Canadian companies, other than D. G. Jewellery, have logged onto the Internet frenzy, too, including mutual fund company Altamira Investment Services Inc., which just launched Altamira E-Business Fund to invest in e-commerce stocks, and the Royal Bank, which has just bought a small U.S. Internet stockbroker, Bull & Bear Securities of New York City. Perhaps the best example of the extent of Internet fever could be found in news last week that a Luxembourg-based company operating a Web site called Jesus2000.com plans to go public. The company, Venture Capital Technology Organizations Holdings AG, figures it can convert the online sales of religious merchandise into meaningful profits.
Some market watchers wonder when the stock mania will subside. “I don’t think it can continue indefinitely, but when it will stop is anyone’s guess,” said Broadhead. The true skeptics make comparisons to the Dutch tulip bulb craze in the 1640s, when Netherlanders’ passion for the then-exotic bulb pushed prices to ridiculous highs before the market crashed. Others point to contemporary examples, including K-Tel International Inc. of Minneapolis. Investors swooned over K-Tel after it announced in early December it would sell music over the Net, but two weeks later, NASDAQ threatened to delist it because the company did not have adequate assets.
“It’s a very dangerous time in the stock market,” cautions John Tillquist, a specialist in e-commerce who teaches business at the University of British Columbia in Vancouver. “We’re seeing stocks that are way overvalued and based on pure speculation.” Jim Carroll, who co-authored the Canadian Internet Handbook, argues the e-commerce stock fad “defies all logic. I’m concerned that within the year there will be a major crash of Internet stocks and that will lead to a significant sell-off.”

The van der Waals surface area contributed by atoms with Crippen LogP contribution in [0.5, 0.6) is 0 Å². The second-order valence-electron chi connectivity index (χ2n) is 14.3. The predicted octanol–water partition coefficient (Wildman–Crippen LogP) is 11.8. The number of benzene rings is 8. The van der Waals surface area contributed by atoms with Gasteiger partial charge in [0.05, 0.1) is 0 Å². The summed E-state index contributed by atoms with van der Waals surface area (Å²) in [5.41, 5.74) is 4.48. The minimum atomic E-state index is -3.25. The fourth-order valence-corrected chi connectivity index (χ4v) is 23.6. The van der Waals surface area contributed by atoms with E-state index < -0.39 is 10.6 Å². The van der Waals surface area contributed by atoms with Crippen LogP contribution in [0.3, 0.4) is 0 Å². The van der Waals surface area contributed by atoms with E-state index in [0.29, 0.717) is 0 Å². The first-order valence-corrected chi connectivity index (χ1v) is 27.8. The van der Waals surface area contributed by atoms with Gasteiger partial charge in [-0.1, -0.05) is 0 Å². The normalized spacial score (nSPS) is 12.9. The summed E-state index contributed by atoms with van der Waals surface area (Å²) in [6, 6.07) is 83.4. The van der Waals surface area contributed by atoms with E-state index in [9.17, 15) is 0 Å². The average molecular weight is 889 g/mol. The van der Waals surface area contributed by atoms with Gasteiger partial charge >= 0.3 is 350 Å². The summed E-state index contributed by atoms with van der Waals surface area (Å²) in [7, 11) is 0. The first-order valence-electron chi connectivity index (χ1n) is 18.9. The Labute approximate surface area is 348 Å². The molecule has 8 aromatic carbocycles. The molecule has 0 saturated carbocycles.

There are signs that rationalism is seeping into the market. Prices of some stocks have already come down. Charles Schwab shares fell last week by almost four per cent when the market decided that valuations of it and other online brokers were over the top.
Still, appetites continue to be fed by the Web’s expansion as a mass retail market, a phenomenon now known as “e-tailing”. James McQuivey of Cambridge, Mass.-based Forrester Research says U.S. Christmas sales over the Net were $3.5 billion, and 2.2 million American households shopped the Web for the first time during the fourth quarter of 1998. “Internet commerce has tripled this year,” he says. “There is no other industry that can say that. This is a big deal and it will continue to grow.” He figures e-commerce will amount to more than $100 billion (U.S.) by the year 2003. David Pecaut, senior vice-president and head of e-commerce practice at Boston Consulting Group, says a study by his firm and shop.org, a trade association for online retailers, shows revenues of Web retailers were more than $13 billion in 1998 and are growing in North America by 200 per cent each year. The big winners: travel, computer goods and entertainment.